Blakney v. Sartin's Discount Drugs
ORDER OF DISMISSAL: action is Dismissed without prejudice. Clerk to mail a copy of this Order to Plaintiff at the address provided. Signed by Chief District Judge Louis Guirola, Jr. on 2/1/2017 (wld)
IN THE UNITED STATES DISTRICT COURT
FOR THE SOUTHERN DISTRICT OF MISSISSIPPI
J. T. BLAKNEY
CAUSE NO. 1:16CV357-LG-RHW
SARTIN’S DISCOUNT DRUGS
ORDER OF DISMISSAL
This matter is before the Court sua sponte for consideration of dismissal
pursuant to Federal Rule of Civil Procedure 41(b) of the Complaint  filed by pro
se Plaintiff J.T. Blakney. The Court previously informed Blakney that he failed to
provide a name or address to issue summons and effect service of process, and failed
to allege any specific facts explaining how Defendant Sartin’s Discount Drugs
violated his privacy rights. The Court thus ordered Plaintiff to file a notice of name
and address for service of process on Sartin’s, and an amended complaint containing
specific factual allegations demonstrating the manner in which Sartin’s allegedly
violated his privacy rights. Blakney has never responded to the Order  and the
time for doing so expired over a month ago. Therefore, the Court finds that
Blakney’s action should be dismissed for want of prosecution pursuant to Federal
Rule of Civil Procedure 41(b).
Federal Rule of Civil Procedure 41(b) states:
If the plaintiff fails to prosecute or to comply with these
rules or a court order, a defendant may move to dismiss
the action or any claim against it. Unless the dismissal
order states otherwise, a dismissal under this subdivision
(b) . . . operates as an adjudication on the merits.
“A district court may dismiss an action sua sponte under Fed. R. Civ. P. 41(b) for
failure to comply with a court order.” Long v. Simmons, 77 F.3d 878, 879 (5th Cir.
1996). In addition, courts have long held the authority to dismiss an action for the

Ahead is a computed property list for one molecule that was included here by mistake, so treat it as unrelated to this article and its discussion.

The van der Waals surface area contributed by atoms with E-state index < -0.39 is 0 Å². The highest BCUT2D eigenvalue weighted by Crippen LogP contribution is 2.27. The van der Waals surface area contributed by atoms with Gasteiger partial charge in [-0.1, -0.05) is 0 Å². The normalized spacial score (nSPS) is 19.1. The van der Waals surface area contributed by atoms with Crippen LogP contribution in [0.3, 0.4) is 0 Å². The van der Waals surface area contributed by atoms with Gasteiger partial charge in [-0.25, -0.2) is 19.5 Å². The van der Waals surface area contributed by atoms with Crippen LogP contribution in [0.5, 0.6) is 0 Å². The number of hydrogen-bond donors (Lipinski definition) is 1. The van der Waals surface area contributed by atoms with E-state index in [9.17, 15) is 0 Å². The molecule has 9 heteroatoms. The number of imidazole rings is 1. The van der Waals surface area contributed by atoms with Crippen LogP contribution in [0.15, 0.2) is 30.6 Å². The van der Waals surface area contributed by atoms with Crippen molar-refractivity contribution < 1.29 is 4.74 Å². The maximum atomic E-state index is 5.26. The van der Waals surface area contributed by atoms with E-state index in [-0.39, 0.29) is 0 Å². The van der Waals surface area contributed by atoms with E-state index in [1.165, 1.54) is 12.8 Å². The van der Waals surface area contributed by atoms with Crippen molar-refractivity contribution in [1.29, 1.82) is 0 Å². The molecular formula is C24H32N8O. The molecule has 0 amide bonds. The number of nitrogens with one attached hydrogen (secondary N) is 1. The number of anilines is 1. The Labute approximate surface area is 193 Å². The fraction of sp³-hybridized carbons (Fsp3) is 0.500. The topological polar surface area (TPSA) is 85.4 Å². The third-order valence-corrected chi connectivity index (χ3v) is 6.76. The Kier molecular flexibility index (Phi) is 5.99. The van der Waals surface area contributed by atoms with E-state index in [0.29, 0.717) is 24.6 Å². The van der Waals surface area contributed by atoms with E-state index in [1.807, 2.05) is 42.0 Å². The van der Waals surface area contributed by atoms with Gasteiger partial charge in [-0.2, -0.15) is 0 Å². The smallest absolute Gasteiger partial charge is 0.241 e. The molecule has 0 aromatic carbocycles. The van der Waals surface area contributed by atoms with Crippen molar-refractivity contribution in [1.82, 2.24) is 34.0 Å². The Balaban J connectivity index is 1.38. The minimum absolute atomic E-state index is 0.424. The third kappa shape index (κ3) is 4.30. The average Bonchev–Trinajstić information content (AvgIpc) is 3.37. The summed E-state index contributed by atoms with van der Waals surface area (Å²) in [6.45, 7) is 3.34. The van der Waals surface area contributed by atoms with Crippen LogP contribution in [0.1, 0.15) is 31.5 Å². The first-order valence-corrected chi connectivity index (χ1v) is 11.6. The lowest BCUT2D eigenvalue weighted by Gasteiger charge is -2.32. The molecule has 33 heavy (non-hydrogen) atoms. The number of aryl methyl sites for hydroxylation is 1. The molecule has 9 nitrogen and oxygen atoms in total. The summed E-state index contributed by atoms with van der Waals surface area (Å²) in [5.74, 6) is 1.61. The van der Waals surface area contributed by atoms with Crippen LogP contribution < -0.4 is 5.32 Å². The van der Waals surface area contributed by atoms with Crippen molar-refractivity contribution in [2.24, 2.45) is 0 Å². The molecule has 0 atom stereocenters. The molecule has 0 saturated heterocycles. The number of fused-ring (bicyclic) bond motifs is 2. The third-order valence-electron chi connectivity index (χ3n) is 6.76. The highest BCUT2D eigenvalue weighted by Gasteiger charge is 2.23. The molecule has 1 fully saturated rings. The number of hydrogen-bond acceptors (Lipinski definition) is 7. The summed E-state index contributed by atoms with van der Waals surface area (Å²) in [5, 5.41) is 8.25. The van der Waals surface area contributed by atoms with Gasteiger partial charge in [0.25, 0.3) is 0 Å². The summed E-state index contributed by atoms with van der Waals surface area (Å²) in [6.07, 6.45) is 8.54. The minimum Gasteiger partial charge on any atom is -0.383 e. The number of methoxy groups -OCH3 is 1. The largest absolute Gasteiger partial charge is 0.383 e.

plaintiff’s failure to prosecute “in order to prevent undue delays in the disposition of
pending cases and to . . . clear their calendars of cases that have remained dormant
because of the inaction or dilatoriness of the parties seeking relief.” Link v. Wabash
R.R. Co., 370 U.S. 626, 629-30 (1962).
Here, Magistrate Judge Walker ordered Blakney in writing on December 14,
2016 to provide certain information for service of process and to file an amended
complaint by December 30, 2016. Judge Walker also warned Blakney that “failure
to respond to this Order and/or failure to file the requested pleadings in a timely
manner will result in the dismissal of his lawsuit for failure to prosecute.” (Ord.
Req. Add. Info. at 2, ECF No. 3). Blakney has not responded to the Order or filed
the requested pleading, and has not otherwise contacted the Court or attempted to
prevent this action from being dismissed.
Blakney filed this lawsuit; it is his responsibility to prosecute it, and he has
not done so. Accordingly, the Court finds dismissal of this action proper under
Federal Rule of Civil Procedure 41(b). See Larson v. Scott, 157 F.3d 1030, 1032 (5th
IT IS THEREFORE ORDERED AND ADJUDGED that this action is
DISMISSED WITHOUT PREJUDICE. The Clerk is ORDERED to mail a copy of
this Order to Plaintiff at the address provided.
SO ORDERED AND ADJUDGED this the 1st day of February, 2017.
Louis Guirola, Jr.
LOUIS GUIROLA, JR.
CHIEF U.S. DISTRICT JUDGE
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